You may have heard well-meaning horror stories from family and strangers alike. You might feel discouraged about your parenting, breastfeeding or recovery goals.  You might be hoping to just survive the postpartum period.

    This is totally normal. And the good news is that there are things you can do now to set your self up for a thriving postpartum.

    Becoming a mother will present new challenges in your life, making it is easy for you to your care and needs behind all of the other things you have to focus on.

    With the right tools, you can reach your goals and take hold off your new normal.

    You can do more than just survive postpartum, you can thrive.

    It sounds easy but you may be wondering how exactly you can do this. There are 4 skills that are constantly popping up in maternal health research as necessary to taking charge of your postpartum health, and your baby and family’s health.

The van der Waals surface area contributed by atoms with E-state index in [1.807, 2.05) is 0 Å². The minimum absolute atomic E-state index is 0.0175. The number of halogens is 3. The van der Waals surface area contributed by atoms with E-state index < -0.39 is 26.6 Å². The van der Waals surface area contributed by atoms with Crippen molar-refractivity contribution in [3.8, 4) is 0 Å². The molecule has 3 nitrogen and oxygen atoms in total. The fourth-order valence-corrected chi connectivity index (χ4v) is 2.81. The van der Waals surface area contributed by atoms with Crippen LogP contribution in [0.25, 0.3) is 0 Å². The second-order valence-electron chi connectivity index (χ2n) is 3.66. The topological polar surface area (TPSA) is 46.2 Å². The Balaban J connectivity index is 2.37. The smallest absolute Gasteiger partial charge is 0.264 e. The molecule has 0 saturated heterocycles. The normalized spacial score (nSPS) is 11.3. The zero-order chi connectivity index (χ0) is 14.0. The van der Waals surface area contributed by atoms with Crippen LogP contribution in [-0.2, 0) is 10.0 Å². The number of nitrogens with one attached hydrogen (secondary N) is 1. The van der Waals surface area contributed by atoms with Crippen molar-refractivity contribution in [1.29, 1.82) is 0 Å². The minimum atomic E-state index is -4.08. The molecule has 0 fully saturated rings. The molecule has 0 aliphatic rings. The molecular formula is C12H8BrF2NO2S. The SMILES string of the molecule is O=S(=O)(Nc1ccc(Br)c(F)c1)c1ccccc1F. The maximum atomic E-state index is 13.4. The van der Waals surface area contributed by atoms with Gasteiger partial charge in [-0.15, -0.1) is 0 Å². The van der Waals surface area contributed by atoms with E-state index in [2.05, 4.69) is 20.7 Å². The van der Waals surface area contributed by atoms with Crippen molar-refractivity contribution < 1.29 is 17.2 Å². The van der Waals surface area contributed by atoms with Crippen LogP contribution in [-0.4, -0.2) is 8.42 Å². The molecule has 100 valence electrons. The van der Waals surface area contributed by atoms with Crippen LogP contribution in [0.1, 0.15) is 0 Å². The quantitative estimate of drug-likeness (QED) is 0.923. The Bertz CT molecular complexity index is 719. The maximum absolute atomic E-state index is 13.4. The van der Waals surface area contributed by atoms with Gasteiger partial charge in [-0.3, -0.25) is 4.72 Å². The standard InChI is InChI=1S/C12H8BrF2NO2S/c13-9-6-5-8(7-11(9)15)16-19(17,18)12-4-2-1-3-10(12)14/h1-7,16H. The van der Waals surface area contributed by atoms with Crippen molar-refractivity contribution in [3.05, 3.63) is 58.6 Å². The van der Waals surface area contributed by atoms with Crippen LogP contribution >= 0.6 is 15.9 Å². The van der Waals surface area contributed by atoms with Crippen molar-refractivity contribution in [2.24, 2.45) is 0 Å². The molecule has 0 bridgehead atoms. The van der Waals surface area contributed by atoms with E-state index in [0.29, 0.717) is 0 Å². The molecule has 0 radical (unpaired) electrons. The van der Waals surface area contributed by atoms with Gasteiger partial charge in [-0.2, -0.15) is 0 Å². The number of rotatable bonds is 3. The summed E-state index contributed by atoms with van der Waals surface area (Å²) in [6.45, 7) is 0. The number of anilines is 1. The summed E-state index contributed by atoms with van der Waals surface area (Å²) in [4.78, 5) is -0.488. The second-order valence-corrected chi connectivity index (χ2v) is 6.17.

This also has long term effects on your life. More positive energy and confidence as a new mom means a deeper strong bond early on with your baby. And a strong bond with your baby early on has a positive effect on your life and help your child learn to form healthy relationships.

    By focusing on becoming stronger in these 4 areas you will be able to combat the stressors and challenges you may face in the months and years after you give birth.

    1|The ability to mobilize social support

    This is how you give and receive support from others. Support from close friends and professionals have been show to have positive effects on physical, social and mental health of new moms. A combination of emotional support, instrumental support and informational support will help soften how you view the challenging times.